In Britain, in March 1944, the Advance Section Communications Zone (ADSEC) of the US Army is responsible for planning detail for the D-Day invasion. ADSEC commander Major General Sam Worden has orders for Major John Reisman, an OSS officer, and Reisman's former commander Colonel Everett Dasher Breed of the 101st Airborne Division. The personalities of the three men are shown to clash and the characters of the individualistic Reisman and the domineering Breed are established. Reisman is aided by his friend, the mild-mannered ADSEC Major Max Armbruster.
Worden assigns Reisman an unusual and top-secret mission, code-named Project Amnesty. He is to train a small band of the Army's worst convicts (selected for him) and turn them into commandos to be sent on a virtual suicide mission, the airborne infiltration and assault on a château near Rennes in Brittany. The chateau will be hosting a meeting of dozens of high-ranking German officers, the elimination of whom will hamper the German military's ability to respond to D-Day by disrupting the chain of command. Those who survive the mission will be pardoned and returned to active duty at their former ranks. However, as Reisman repeatedly tells the men, few of them will be coming back from this one.
After witnessing a hanging in a military prison, Reisman meets his 12 convicts (the 'Dirty Dozen'), all either serving lengthy sentences or awaiting execution. Military Police (MP) Sergeant Bowren reads out the sentences of each man as Major Reisman walks down the line of prisoners:
Reisman visits Franko, Wladislaw, Maggott, Posey and Jefferson in their cells. Some details of their crimes are revealed and he uses a different approach with each in an effort to gain their cooperation.
Under the leadership of Reisman, supported by Capt. Kinder and supervised by Bowren and a few more MPs, the group begins training. After being forced to construct their own living quarters, the 12 men are trained in close combat by Reisman and gradually learn how to operate as a group. For parachute training, they are sent to the base operated by Colonel Breed. Under strict orders to keep their mission secret, Reisman's men run afoul of Breed and his troops, especially after Pinkley - under Reisman's orders - poses as a general and inspects Breed's troops. Angered at the usurpation of his authority, Breed attempts to discover Reisman's mission by having two of his men attack Wladislaw in the latrine, but they are both knocked out by Posey and Jefferson.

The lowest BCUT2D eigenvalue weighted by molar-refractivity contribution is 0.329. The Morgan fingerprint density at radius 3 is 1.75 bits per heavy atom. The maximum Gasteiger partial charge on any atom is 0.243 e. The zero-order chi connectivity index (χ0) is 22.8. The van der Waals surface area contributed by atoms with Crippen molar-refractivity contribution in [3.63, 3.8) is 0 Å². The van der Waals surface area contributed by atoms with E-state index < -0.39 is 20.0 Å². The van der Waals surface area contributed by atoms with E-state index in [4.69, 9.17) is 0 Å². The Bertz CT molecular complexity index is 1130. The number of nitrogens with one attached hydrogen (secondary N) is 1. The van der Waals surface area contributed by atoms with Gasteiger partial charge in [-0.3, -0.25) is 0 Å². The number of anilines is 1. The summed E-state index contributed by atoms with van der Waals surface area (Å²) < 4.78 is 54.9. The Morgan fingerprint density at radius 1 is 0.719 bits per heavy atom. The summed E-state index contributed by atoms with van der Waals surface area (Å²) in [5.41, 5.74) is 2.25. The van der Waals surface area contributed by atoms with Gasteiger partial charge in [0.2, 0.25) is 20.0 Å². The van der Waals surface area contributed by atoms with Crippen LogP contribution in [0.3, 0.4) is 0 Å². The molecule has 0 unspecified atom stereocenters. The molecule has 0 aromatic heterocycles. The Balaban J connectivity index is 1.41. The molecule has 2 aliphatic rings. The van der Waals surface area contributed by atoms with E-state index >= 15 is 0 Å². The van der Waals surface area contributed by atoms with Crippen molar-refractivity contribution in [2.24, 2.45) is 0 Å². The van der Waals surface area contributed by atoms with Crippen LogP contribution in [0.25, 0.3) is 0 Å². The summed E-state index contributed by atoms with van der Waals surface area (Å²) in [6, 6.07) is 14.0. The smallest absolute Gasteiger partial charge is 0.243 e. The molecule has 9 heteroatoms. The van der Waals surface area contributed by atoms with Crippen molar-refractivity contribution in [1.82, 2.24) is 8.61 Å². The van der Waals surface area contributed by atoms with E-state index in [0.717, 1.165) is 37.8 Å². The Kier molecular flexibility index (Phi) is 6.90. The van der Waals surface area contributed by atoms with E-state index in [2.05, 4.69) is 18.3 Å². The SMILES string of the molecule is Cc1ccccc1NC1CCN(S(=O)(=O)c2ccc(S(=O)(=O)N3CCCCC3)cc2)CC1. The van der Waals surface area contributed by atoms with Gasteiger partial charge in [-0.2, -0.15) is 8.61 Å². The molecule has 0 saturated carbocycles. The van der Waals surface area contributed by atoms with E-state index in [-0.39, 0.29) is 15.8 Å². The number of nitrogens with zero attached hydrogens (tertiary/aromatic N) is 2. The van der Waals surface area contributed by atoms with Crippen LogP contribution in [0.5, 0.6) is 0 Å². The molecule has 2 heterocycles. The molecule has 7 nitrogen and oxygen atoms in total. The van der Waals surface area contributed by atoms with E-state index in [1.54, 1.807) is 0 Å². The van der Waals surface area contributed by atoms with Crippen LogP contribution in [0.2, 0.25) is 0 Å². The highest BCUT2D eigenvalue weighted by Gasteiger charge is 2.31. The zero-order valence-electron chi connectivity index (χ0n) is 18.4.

The 12 men think Reisman sent the attackers until Breed and his men investigate the Dirty Dozen's camp, and recognize the two men who jumped Wladislaw in the latrine. Reisman, who had been away when Breed and his 101st Airborne Division paratroopers arrived, infiltrates his own post and opens fire on the paratroops as the convicts jump them. They disarm the paratroops, Colonel Breed is ordered to take his men and leave, and Major Reisman is called on the carpet by General Worden and his chief of staff, Brigadier General Denton.
Denton, siding with Breed, insists that Reisman has exceeded his authority and urges General Worden to terminate Operation Amnesty. Reisman rises ferociously to the defense of his men, pointing out they had crammed six months of training into as many weeks and deserved a chance to prove themselves. Major Armbruster suggests a test that would show whether Reisman's men are ready—during practice maneuvers in which Breed will be taking part, the "Dirty Dozen" will attempt to capture the Colonel's headquarters. During the maneuvers, the men use various unorthodox tactics, including theft, impersonation, and rule-breaking, to infiltrate Breed's headquarters and hold his men and him at gunpoint. This proves to General Worden that Reisman's men can be used for the mission and that the operation is a go.